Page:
• Underwriting Stocks and BondsBest Efforts: An alternative to a firm commitment, the underwriter does not buy the issue, but rather makes its best effort to sell the entire issue.Private Placements: The entire issue is sold to a small, select group of investors. This is rarely done with equity issues.

  • Underwriting Stocks and BondsEquity Sales: when a firm sells an entire division (or maybe the entire company), enlisting the aid of an investment banker.Assists in determining the value of the division or firm and find potential buyersDevelop confidential financial statements for the division for prospective buyer (confidential memorandum)Prepare a letter of intent to continue, assist with due diligence, and help reach a definitive agreement

  • Mergers and AcquisitionsInvestment bankers may assist both acquiring firms and potential targets (although not both in the same deal).Deal may be a hostile takeover, where the target does not wish to be acquired.Investment bankers will assist in all areas, including deal specifics, lining up financing, legal issues, etc.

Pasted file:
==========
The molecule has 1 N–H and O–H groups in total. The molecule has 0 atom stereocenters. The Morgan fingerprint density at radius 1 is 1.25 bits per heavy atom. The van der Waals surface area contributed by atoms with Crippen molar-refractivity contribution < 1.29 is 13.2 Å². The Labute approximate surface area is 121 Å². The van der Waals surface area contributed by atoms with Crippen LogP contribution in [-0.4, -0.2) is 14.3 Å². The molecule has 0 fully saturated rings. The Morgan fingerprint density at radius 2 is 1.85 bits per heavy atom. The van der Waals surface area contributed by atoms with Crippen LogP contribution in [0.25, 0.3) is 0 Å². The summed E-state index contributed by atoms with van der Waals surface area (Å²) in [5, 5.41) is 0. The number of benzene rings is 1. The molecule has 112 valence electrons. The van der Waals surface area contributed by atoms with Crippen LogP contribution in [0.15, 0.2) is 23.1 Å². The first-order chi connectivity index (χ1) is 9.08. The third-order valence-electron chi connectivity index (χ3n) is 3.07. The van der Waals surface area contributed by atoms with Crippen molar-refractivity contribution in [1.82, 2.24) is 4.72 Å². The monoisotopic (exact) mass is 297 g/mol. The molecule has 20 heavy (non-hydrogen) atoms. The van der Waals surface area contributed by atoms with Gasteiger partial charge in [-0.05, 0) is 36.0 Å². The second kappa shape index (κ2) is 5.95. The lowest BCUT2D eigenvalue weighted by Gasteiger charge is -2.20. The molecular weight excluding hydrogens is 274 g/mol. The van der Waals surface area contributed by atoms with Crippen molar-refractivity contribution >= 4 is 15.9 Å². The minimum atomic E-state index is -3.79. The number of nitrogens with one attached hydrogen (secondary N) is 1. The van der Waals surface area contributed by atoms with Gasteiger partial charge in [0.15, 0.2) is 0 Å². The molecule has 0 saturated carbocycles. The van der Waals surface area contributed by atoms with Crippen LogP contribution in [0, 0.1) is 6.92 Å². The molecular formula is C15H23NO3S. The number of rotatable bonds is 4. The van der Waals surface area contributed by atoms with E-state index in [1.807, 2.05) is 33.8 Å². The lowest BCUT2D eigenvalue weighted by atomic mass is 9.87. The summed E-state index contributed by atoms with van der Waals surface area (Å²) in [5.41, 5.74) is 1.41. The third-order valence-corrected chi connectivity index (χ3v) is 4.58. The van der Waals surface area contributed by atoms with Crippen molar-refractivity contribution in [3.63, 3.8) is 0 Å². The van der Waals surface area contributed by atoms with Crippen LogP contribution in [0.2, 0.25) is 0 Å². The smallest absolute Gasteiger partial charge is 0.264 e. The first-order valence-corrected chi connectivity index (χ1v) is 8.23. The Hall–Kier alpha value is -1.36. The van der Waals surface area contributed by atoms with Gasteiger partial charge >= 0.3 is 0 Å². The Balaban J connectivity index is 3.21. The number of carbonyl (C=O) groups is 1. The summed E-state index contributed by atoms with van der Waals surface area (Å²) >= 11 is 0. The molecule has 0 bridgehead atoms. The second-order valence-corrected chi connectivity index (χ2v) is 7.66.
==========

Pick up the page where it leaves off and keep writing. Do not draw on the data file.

• Securities Brokers and DealersSecurities firms with brokerage services offer several types of services:Brokerage ServiceOther servicesFull-Service Brokers versus Discount Brokers

  • Securities Brokers and DealersSecurities Orders: when you call a brokerage house to buy or sell a security, you essentially have three options:Market Order: buy or sell security at current priceLimit Order: you specify the most you are willing to pay (buy) or the least you are willing to accept (sell) for a securityShort Sales: sell a security you dont own with the intent of buying it back at a later date (hopefully at a lower price)